John Augustus Tulk
Alchemical manuscript guide for the ‘philosophical experimentalist’ which emerges from a previously unsuspected English circulating manuscript al… Read more
Published in 1807 by Unpublished.

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Alchemical manuscript guide for the ‘philosophical experimentalist’ which emerges from a previously unsuspected English circulating manuscript alchemical group. A man of substantial means living in west London, John Augustus Tulk (1756-1845) was a friend of William Blake - with all his alchemical enthusiasms - of the Scottish inventor, publisher and Rosicrucian Alexander Tilloch as well as continental alchemists such as Sigismund Bacstrom and Augustus Nordenskjöld. As an early reader of Swedenborg, Tulk was a founder of the Theosophical Society and it was his Swedenborgianism that led him to Blake with whom he attended the General Conference in 1789 - Tulk’s son Charles A Tulk continued the family tradition, subscribing to the Songs of Innocence and Experience and introducing Blake to his friend, the poet Coleridge. Written in middle age by Tulk, this proselytising manuscript on behalf of alchemy and alchemists will add to our understanding of the position of alchemy in London intellectual circles at the end of the long 18th century. In it Tulk draws extensively and in scholarly fashion on his own alchemical library as well as glancingly acknowledging the mockery directed towards the discipline in a poetic ‘Encouragement for the Students in Alchemy’ in which he ventures ‘to sport with so solemn a Subject’. And finally, Tulk has to acknowledge the paradox that even as he advises other alchemists he himself has failed in his own pursuit of the philosopher’s stone, ascribing that to ‘the vision of Youth... consumed by false Speculations and erronious Experiments’.

PHYSICAL DESCRIPTION Small octavo size (12x18cm), half roan over marbled boards, chipping to leather at either end of the spine. Green paper covered endpapers; wove paper stock without watermark. Manuscript title page, dated 1810 (does not match any known imprint). Numbered pages.

ALCHEMICAL TEXT Tulk prefaces his work with ‘A Short Advertisement to the Clew’, explaining that his method of ‘reducing the Philosopher’s Stone... is selected from numerous Collection of Latin Treatises on the Subject, made by Lazarus Zeterus... here rendered into English for modern lovers of the occult science...’ with an addition by Helvetius, signed ‘Ham. 1810. J.A.T.’

First section: ‘A perfect Preparation of Common Salt for the Philosopher’s Stone by Magister Odomar’ (taken from Book III of the Theatrum Chemicum). Text written on rectos with Tulk’s commentary written on occasional versos as at f1v, criticising the Abbe Rousseau who ‘candidly confesses after describing the Philosophic Appearance of his Sophic Mercury... that he obtained what he sought for.’ In the main text Tulk moves on to Rousseau’s ‘Distillation by Alembic’. But the Abbe’s Work was retarded, through an Error which yet has been the practice of some Philosophers in constantly cohabiting his Distillation in his Receip ever upon his faeces in the Alembic...’ Tulk draws parallels with the 17th century alchemical and hermetic texts of Ali Puli or ‘Alipile, the Moor, in his little beautiful Treatise, entitled Centrum Naturae concentratum and Eirenaeus Philolethus’s Secrets Reveal’d, ‘published in a small Volume in 1645, London.’ He continues via ‘the Discourses of Elias Artista with Helvitius’ ending with the Judgement that an Experiment ‘described by Becher in his Concordantia Chemica, where common Sulphur is gradually cart upon Silver in fusion... a Stone of an inferior, that is, of a limited degree in transmutation was produced... This Experiment in it’s Issue appears highly probable in the judgment of the writer, but it is left to that of the Reader - and he here bids him Farewell. (f18) ‘Addenda’: deals with ‘our suggestion towards the Shorter Process, we judge it may be acceptable to the philosophical experimentalist.... described by Becher...’ extracted from Peter Shaw’s Philosophical Principles (1730). Tulk promises to ‘relieve the tedium of the Subject, we shall finish this development of the Mystery of the Old Philosophers with an attempt at a few comico-mystic-chymico Lines’. Quotes from Elias Ashmole (quarto edition of 1652 of Theatrum Chemicum); and at length from Chaucer, refusing to accept that he is mocking alchemy in the ‘Channon’s Yeoman’s Tale’. Signed ‘J.A.T.’ 1807. Tulk continues in verse ‘An Encouragement for the Students in Alchemy’ in which he writes about the rare skills of an alchemist, gives praise to Ashmole and observes of himself: ‘here repeated be/ By Master J.A.T./ Who holds Philosophie,/ And all it’s vanitie,/ From Herm to Doctor Dee/ Just three skips of a flea... So now go at it, and see,/ My adepts how wise you’ll be.’ In his ‘Remarks upoin several Authors’ Tulk makes potted summaries of Paracelsus, Rousseau and then puts ‘Two plain questions... Why, seriously believing what I have written, I should have ventured to sport with so solemn a Subject? The other question is that admitting the Theory to be true, why I should not have verified it in Practice?’ (f34) being obliged to admit ‘I have toiled much in the Investigation of this Chymical Mystery and both in Theory & Practice have detected my own errors’ and pleads ‘Age and infirmity’ with ‘the vision of Youth had been consumed by false Speculations and erronious Experiments’, ‘A.D. 1811’. The text is followed by 6 blank leaves and written from the other end of the MS ‘Cursory Thoughts on Creation’, considering eternity and Divine presence, ff3, handwriting fading away at end.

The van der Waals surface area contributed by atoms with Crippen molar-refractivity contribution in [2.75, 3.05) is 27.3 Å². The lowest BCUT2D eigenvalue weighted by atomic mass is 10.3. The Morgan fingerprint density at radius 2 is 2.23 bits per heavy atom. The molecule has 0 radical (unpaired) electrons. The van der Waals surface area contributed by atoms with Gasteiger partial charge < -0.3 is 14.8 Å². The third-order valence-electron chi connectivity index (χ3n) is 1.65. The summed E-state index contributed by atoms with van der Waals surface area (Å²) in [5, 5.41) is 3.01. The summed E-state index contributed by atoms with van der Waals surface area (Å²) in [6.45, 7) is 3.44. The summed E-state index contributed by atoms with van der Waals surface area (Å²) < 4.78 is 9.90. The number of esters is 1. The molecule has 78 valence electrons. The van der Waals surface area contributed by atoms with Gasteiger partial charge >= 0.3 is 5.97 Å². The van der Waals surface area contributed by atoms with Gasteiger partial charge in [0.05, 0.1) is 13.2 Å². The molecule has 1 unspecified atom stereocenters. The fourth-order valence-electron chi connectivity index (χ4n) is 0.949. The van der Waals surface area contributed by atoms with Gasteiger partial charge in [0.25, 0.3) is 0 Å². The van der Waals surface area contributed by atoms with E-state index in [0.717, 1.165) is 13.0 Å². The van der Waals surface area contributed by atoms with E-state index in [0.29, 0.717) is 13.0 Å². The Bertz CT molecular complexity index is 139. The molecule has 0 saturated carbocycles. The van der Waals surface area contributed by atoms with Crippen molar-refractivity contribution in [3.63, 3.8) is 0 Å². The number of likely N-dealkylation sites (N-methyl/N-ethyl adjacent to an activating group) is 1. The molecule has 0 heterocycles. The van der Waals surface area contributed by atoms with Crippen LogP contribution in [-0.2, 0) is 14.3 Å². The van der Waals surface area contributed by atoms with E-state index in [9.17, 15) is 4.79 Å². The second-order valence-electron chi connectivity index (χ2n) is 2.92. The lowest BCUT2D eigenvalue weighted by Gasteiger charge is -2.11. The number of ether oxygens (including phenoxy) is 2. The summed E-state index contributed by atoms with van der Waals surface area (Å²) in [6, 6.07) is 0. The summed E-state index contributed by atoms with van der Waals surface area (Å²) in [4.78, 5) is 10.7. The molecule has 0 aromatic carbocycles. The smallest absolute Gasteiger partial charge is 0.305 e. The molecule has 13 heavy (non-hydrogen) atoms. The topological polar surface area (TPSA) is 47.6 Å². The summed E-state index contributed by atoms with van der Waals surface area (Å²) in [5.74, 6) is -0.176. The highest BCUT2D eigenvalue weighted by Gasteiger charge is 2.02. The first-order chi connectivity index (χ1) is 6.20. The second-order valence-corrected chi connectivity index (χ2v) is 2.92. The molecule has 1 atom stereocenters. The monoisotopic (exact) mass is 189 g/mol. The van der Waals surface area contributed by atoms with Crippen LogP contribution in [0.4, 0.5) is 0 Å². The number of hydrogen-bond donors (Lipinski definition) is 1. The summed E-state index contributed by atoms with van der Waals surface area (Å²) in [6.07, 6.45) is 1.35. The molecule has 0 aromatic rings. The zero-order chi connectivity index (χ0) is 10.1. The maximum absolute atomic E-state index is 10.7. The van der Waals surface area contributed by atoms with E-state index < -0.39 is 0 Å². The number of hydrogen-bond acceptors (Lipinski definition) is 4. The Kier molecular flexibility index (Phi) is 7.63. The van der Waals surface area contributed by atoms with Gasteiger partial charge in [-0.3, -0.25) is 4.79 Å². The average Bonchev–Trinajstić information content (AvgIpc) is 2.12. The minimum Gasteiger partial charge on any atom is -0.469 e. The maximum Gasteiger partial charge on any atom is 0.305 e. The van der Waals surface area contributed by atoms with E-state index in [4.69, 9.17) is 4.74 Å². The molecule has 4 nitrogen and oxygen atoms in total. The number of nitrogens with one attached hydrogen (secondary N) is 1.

Full details

Added under Manuscript
Publisher Unpublished
Date published 1807
Subject 1 Manuscript
Product code 8458

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